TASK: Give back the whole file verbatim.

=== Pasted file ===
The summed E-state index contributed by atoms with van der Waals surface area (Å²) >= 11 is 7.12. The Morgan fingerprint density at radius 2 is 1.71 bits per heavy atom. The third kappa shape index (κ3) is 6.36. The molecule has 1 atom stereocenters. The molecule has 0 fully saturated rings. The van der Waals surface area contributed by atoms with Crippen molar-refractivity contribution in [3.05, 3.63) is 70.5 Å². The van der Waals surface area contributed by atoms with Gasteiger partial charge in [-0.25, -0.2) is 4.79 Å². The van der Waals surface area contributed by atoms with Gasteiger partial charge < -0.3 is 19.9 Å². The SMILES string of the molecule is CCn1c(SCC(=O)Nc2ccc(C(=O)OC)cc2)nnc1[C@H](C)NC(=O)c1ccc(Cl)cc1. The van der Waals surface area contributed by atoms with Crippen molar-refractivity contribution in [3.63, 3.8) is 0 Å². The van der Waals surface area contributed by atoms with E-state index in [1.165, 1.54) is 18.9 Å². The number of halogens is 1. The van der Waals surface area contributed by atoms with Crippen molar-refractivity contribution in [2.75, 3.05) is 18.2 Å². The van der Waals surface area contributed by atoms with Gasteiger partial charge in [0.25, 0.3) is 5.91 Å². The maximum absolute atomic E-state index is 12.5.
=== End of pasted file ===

The summed E-state index contributed by atoms with van der Waals surface area (Å²) >= 11 is 7.12. The Morgan fingerprint density at radius 2 is 1.71 bits per heavy atom. The third kappa shape index (κ3) is 6.36. The molecule has 1 atom stereocenters. The molecule has 0 fully saturated rings. The van der Waals surface area contributed by atoms with Crippen molar-refractivity contribution in [3.05, 3.63) is 70.5 Å². The van der Waals surface area contributed by atoms with Gasteiger partial charge in [-0.25, -0.2) is 4.79 Å². The van der Waals surface area contributed by atoms with Gasteiger partial charge < -0.3 is 19.9 Å². The SMILES string of the molecule is CCn1c(SCC(=O)Nc2ccc(C(=O)OC)cc2)nnc1[C@H](C)NC(=O)c1ccc(Cl)cc1. The van der Waals surface area contributed by atoms with Crippen molar-refractivity contribution in [3.63, 3.8) is 0 Å². The van der Waals surface area contributed by atoms with E-state index in [1.165, 1.54) is 18.9 Å². The number of halogens is 1. The van der Waals surface area contributed by atoms with Crippen molar-refractivity contribution in [2.75, 3.05) is 18.2 Å². The van der Waals surface area contributed by atoms with Gasteiger partial charge in [0.25, 0.3) is 5.91 Å². The maximum absolute atomic E-state index is 12.5.